Sue Jinks-Robertson is a geneticist recognized for her work on mechanisms that contribute to genetic stability and instability of eukaryotic genomes. She is particularly known for her studies of transcription-associated mutagenesis and the regulation of recombination fidelity in yeast. Jinks-Robertson was born and grew up on the Gulf Coast in Panama City, Florida. She attended Agnes Scott College, a liberal arts women’s college in Decatur, Georgia, and graduated in 1977 with a degree in Biology. She obtained a PhD in Genetics from the University of Wisconsin, Madison in 1983 where her research focused on the regulation of ribosome biosynthesis in bacteria. Postdoctoral research was done at The University of Chicago from 1983 to1986 and focused on recombination between dispersed, repeated sequences in yeast. Jinks-Robertson joined the faculty of Emory University in 1987 and moved to Duke University in 2006. She has been active in the Genetics Society of America as a Board member and as Treasurer.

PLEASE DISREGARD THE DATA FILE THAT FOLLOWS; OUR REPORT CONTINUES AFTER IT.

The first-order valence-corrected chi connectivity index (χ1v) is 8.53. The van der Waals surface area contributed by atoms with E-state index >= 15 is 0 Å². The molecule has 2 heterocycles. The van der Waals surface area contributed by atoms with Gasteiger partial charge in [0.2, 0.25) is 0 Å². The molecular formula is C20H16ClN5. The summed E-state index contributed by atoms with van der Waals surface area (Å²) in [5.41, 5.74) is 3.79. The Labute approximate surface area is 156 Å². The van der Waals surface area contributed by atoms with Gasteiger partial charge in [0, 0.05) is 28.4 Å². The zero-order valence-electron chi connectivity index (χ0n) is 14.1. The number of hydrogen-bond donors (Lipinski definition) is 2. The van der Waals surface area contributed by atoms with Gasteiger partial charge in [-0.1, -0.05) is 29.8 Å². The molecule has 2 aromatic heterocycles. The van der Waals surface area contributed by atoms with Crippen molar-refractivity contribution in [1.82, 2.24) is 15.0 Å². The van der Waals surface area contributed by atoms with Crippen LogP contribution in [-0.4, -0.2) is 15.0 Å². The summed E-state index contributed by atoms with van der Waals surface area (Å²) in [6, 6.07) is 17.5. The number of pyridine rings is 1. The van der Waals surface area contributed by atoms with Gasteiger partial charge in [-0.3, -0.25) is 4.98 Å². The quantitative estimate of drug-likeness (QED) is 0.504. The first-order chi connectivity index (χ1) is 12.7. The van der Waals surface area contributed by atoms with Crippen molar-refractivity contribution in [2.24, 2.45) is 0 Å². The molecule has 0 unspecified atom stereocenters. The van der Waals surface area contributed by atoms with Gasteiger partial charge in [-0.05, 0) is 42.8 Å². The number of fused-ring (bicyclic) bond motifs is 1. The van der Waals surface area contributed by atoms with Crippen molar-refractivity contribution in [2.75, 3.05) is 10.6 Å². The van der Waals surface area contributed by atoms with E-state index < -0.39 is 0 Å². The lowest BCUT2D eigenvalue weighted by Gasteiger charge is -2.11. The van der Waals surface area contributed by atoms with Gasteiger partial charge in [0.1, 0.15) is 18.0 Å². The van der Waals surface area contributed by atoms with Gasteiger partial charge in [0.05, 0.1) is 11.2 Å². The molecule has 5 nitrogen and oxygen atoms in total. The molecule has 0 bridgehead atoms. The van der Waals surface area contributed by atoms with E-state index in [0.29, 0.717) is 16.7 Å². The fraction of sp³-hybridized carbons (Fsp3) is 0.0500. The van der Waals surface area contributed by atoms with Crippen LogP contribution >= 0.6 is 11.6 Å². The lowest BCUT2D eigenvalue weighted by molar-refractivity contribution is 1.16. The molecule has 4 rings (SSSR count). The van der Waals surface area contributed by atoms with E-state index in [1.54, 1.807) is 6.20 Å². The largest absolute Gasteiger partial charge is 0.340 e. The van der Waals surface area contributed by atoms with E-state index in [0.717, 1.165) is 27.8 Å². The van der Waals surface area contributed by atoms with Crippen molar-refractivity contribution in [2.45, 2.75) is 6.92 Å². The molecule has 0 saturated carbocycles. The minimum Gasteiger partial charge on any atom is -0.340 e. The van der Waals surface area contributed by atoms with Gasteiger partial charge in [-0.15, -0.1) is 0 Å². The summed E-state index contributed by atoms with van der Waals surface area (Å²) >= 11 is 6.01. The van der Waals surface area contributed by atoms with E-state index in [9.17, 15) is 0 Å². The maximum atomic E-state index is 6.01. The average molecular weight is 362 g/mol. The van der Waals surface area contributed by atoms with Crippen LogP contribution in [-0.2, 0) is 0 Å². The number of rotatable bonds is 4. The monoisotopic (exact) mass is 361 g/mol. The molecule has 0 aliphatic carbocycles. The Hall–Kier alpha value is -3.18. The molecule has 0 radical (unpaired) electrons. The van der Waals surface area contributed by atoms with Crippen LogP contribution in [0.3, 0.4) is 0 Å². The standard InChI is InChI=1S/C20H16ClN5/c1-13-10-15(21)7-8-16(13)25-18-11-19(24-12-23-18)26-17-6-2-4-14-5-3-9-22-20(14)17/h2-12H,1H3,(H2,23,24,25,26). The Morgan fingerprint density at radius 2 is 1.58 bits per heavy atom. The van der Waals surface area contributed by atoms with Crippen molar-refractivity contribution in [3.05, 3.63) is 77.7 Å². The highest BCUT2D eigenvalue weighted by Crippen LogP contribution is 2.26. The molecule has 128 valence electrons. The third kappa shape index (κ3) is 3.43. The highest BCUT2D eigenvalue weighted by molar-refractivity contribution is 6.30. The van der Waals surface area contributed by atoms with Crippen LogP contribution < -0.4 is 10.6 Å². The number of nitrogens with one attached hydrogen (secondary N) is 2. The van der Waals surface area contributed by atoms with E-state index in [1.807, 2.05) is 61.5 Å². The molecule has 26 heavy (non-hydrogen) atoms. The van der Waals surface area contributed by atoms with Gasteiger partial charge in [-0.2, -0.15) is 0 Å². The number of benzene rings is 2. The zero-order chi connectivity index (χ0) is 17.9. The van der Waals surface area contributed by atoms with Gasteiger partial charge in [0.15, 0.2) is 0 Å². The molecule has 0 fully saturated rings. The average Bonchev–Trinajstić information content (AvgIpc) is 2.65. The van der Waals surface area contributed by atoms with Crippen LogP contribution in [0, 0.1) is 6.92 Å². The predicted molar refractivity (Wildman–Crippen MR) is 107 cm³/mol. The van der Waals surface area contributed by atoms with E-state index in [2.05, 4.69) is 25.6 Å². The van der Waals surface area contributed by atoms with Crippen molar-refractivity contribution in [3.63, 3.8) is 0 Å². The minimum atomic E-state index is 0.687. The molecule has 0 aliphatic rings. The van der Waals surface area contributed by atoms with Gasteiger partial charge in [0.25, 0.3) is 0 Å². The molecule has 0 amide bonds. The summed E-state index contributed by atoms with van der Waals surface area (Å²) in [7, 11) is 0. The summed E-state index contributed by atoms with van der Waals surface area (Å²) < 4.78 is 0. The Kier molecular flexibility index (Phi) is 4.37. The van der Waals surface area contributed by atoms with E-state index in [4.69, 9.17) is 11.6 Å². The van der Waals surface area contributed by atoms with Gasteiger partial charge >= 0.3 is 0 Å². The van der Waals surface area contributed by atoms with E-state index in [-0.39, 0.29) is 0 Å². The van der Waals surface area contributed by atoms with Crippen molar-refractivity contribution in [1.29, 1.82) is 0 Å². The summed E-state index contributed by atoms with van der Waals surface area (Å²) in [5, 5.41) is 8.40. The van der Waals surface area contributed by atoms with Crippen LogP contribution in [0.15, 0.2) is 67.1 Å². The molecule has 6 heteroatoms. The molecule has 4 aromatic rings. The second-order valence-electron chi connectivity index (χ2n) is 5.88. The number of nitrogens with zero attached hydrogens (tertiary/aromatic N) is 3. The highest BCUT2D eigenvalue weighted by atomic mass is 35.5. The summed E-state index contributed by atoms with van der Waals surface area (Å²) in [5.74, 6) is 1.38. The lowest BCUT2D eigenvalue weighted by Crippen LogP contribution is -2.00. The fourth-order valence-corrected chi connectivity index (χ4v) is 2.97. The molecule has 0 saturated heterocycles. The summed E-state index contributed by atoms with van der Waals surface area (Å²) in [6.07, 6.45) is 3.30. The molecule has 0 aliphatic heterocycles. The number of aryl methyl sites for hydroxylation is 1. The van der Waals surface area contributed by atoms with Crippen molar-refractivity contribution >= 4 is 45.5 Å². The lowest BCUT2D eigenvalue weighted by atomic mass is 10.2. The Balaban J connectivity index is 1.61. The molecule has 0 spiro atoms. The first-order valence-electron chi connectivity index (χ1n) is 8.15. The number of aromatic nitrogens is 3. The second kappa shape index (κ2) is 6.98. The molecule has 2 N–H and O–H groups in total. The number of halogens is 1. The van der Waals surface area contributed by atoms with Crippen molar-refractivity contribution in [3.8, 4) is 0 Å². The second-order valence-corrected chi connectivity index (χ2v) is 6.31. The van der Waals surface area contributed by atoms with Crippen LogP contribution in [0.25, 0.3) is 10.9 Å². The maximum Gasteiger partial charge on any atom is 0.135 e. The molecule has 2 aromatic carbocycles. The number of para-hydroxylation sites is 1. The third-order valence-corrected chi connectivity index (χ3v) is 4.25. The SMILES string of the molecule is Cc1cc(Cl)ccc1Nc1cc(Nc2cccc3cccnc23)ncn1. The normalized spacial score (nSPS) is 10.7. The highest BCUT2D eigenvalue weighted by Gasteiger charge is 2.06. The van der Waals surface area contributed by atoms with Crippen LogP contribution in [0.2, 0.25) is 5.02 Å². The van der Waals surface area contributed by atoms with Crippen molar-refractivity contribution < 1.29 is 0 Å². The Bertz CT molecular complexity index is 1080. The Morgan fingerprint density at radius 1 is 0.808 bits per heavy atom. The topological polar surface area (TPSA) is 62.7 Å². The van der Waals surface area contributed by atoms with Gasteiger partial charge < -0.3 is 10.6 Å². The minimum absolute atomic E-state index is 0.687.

Research Interests

Sue Jinks-Robertson's laboratory uses yeast as a model system to define and understand basic mechanisms that regulate the mitotic stability of eukaryotic genomes. There are two major areas of interest: mutagenesis and recombination. Recombination studies focus on interactions between repeated sequences that are not identical, which can result in genome rearrangements, and how such interactions are prevented by the mismatch repair machinery. In addition, interactions between nonidentical sequences have been used to study the transfer of DNA strands that occurs during recombination between a broken duplex and its intact repair template. Studies of mutagenesis in the Jinks-Robertson lab use reporter constructs to define distinct mutation signatures and then use genetics to link these signatures to specific processes such as replication, mismatch repair, DNA damage bypass and transcription. Recent studies have focused on transcription-related genetic instability, which reflects an increase in damage to the corresponding duplex DNA. Some damage reflects enhanced single-stranded character of the DNA and some reflects mutagenic processing of strand breaks created by topoisomerases that relieve transcription-associated torsional stress.

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Section 26: Genetics